The last time ZeniMax Online Studios' Matt Firor visited Berlin something very special happened. It was 1989, and he and several friends had finished one party, Oktoberfest, to head for a very different kind of celebration: the fall of the Berlin Wall.
"I got tear-gassed," he recalls, laughing. "There were gangs fighting. It was crazy. It was a lot of fun."
And Firor is celebrating now, too. Following his talk at this year's Quo Vadis conference, The Elder Scrolls Online's game director beamed when the crowd asked about the progress his team had made in 2015. After launching with monthly subscriptions, ZeniMax shifted towards a model similar to that used by ArenaNet for Guild Wars in March of last year. Those interested in subscribing were still able to do so, while those who preferred to buy their content for one price also had that option.
"For us, it was about finding our audience," Firor says. "ESO is really as much an RPG as it is an MMO, and subscription resonated with one half of the audience but not the other half. RPG players, Skyrim players, were just not used to that.
"They weren't into it. They didn't understand it. They just did not want to do it."
"Subscription resonated with one half of the audience but not the other half. RPG players, Skyrim players, were just not used to that"
Ultimately, the subscription model ended up alienating what one would expect to be the game's obvious audience: fans of Oblivion, Skyrim, and Bethesda's other single-player RPGs. The changes that ZeniMax Online implemented in 2015 were about reaching beyond the MMO players who preferred the subscription model, and seeking the approval of those accustomed to spending $60 on The Elder Scrolls console games. Reception to Tamriel Unlimited has been "uniformly positive" across both existing and new players, and that's precisely because ESO retained the option to subscribe, and resisted another prevailing trend in MMOs.
"It's been well received, and mostly because we didn't go free-to-play. You could still play the game right out of the the box and not have to spend any extra money. That really resonates with Elder Scrolls players."
That new option was also essential to the other aspect of ESO's success in 2015: Tamriel Unlimited's launch on Xbox One and PlayStation 4, the platforms of choice for so much of the audience of both Skyrim and Oblivion. Digital sales of the console version were unusually strong, Firor says, a perfect storm created by the lure of The Elder Scrolls' brand and the ease with which console games now be purchased online. All told, the combination of Tamriel Unlimited and the console launch, "opened up the game to millions of people."
"That's actually new players," Firor adds. "It's been huge. Bethesda doesn't talk numbers, but it's been huge... It was way beyond our expectations, and it was mostly because players could knew they could buy it just like they did with Oblivion and Skyrim. Most of them didn't even know there was a store in the game."
The aim now is to sustain that momentum, and return to the kind of content that Firor knows ESO's players - both the MMO die-hards and the Bethesda faithful - expect to see. For many - this writer included - the missions associated with the Thieves Guild and the Dark Brotherhood were high-points in both Oblivion and Skyrim, and they are the focal points for ESO's content strategy in 2016. The Thieves Guild DLC launched in March, and Firor believes its early performance is likely to be mirrored when The Dark Brotherhood DLC is released in the coming weeks.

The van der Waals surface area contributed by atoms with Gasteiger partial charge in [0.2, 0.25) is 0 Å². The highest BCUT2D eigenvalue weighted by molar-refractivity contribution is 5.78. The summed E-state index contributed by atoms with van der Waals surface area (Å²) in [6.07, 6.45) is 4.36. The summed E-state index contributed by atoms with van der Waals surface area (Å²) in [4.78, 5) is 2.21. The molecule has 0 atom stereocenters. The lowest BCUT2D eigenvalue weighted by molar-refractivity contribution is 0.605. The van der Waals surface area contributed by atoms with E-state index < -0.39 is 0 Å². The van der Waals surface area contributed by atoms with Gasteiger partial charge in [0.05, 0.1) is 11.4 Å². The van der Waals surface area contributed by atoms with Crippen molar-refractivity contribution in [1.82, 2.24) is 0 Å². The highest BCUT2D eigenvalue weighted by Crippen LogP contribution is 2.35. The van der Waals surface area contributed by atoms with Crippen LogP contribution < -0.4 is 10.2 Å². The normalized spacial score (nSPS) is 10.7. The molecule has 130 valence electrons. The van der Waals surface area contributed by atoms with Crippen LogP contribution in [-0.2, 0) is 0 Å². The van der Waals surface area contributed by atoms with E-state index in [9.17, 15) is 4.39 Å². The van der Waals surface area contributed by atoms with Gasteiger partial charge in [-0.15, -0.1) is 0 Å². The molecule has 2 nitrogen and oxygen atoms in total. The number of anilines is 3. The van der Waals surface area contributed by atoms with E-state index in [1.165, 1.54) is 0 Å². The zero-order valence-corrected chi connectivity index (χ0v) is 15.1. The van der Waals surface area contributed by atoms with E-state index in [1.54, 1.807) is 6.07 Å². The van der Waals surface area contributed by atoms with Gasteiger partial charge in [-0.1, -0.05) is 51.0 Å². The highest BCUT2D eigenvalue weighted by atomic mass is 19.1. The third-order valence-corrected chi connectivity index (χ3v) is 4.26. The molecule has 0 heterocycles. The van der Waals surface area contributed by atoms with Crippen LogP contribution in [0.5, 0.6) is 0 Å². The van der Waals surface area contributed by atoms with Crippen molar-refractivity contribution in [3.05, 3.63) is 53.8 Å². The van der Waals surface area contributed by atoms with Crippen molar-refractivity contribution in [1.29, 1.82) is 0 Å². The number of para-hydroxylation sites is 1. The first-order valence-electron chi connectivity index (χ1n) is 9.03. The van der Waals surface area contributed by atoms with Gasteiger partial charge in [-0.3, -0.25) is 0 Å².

"We've found that the DLC, and the Thieves Guild especially, has been really good for re-acquisitions, which is about the people that used to play and don't any more, and trying to get them to come back in," Firor says. "A lot of people that used to play the game are waiting for that. The Dark Brotherhood will probably be more of the same."
"MMO now refers to a technology, not to a game design. Any game that allows millions of people to play together is an MMO"
And ESO may also benefit from broader trends in online games as a whole. The debate over whether an MMO could work on consoles raged for years, and yet games like Bungie's Destiny and Ubisoft's The Division have offered a possible final word on the matter. Previously, Firor says, the term "MMO" was interchangeable with "MMORPG," but the argument for decoupling the "RPG" part has now been made by numerous developers - ZeniMax Online included.
"MMO now refers to a technology, not to a game design. Any game that allows millions of people to play together is an MMO. I wouldn't even say that ESO is a true MMORPG; I mean, it has common features, but it also has features that don't belong there. ESO is its own thing."
Now that Bethesda's IP has been proven as commercially viable in an MMO format, it's only logical that the conversation should turn towards the other immensely popular brands in the company's stable. Predictably enough, though, Firor won't be drawn on the possibility.
"Now that we've achieved the success they want more success," he says. "Don't waste your time looking at new stuff; keep this happening because it's going really well. That's the cycle we're on now, but if you think about it only being a year since the console launch we're really still in the early days. It hasn't been out forever, especially for a large part of our user base.
"We'll think about other stuff eventually, but for now we're really enjoying the fact that the game is going well."
GamesIndustry.biz is a media partner for the Quo Vadis conference. Our travel and accommodation costs were provided by the organiser.